It is true that the Central Junta included a few men — headed by Don Lorenzo Calvo de Rosas, the delegate of Saragossa — who, while adopting the reform views of Jovellanos, spurred on at the same time to revolutionary action. But their numbers were too few and their names too unknown to allow them to push the slow State-coach of the Junta out of the beaten track of Spanish ceremonial.
This power, so clumsily composed, so nervelessly constituted, with such outlived reminiscences at its head, was called upon to accomplish a revolution and to beat Napoleon. If its proclamations were as vigorous as its deeds were weak, it was due to Don Manuel Quintana, a Spanish poet, whom the Junta had the taste to appoint as their secretary and to intrust with the writing of their manifestoes.
Like Calderón’s pompous heroes who, confounding conventional distinction with genuine greatness, used to announce themselves by a tedious enumeration of all their titles, the Junta occupied itself in the first place with decreeing the honors and decorations due to its exalted position. Their President received the predicate of “Highness,” the other members that of “Excellency,” while to the Junta in corpore was reserved the title of “Majesty.” They adopted a species of fancy uniform resembling that of a general, adorned their breasts with badges representing the two worlds, and voted themselves a yearly salary of 120,000 reals. It was a true idea of the old Spanish school, that, in order to make a great and dignified entrance upon the historical stage of Europe, the chiefs of insurgent Spain ought to wrap themselves in theatrical costumes.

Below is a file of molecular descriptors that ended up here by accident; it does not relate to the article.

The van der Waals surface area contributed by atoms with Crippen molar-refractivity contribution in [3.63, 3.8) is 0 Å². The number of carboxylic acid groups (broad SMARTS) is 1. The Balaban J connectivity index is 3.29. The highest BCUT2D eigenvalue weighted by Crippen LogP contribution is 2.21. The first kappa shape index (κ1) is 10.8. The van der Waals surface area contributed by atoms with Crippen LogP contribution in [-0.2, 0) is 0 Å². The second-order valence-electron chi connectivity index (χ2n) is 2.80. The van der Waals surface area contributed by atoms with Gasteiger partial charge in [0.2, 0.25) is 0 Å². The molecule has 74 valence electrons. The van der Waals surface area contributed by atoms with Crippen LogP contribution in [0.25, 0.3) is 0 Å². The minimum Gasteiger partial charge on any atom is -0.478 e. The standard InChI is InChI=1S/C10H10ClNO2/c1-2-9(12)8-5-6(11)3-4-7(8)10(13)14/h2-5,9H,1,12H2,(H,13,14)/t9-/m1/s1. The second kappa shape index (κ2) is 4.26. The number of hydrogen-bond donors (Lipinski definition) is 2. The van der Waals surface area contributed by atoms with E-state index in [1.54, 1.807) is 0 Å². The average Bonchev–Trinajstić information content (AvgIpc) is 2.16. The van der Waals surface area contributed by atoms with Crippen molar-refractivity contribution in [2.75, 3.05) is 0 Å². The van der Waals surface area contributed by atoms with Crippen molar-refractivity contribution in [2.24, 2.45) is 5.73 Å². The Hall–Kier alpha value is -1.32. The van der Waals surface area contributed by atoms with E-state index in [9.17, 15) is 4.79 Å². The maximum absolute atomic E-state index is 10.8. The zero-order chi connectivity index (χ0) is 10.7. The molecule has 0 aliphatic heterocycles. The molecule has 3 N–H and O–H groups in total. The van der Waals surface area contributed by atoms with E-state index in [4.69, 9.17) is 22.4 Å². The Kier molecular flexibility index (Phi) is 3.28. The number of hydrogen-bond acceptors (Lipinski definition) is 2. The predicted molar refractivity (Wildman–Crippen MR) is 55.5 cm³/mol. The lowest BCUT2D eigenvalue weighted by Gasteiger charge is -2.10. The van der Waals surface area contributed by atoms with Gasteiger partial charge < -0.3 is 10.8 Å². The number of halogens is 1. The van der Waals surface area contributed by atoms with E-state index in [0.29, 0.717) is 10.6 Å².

We should transgress the limits of these sketches by entering into the internal history of the Junta and the details of its administration. For our end it will suffice to answer two questions. What was its influence on the development of the Spanish revolutionary movement? What on the defense of the country? These two questions answered, much that until now has appeared mysterious and unaccountable in the Spanish revolutions of the nineteenth century will have found its explanation.
At the outset, the majority of the Central Junta thought it their main duty to suppress the first revolutionary transports. Accordingly they tightened anew the old trammels of the press and appointed a new Grand Inquisitor, who was happily prevented by the French from resuming his functions. Although the greater part of the real property of Spain was then locked up in mortmain — in the entailed estates of the nobility, and the unalienable estates of the Church — the Junta ordered the selling of the mortmains, which had already begun, to be suspended, threatening even to amend the private contracts affecting the ecclesiastical estates that had already been sold. They acknowledged the national debt, but took no financial measure to free the civil list from a world of burdens, with which a secular succession of corrupt governments had encumbered it, to reform their proverbially unjust, absurd and vexatious fiscal system, or to open to the nation new productive resources, by breaking through the shackles of feudalism.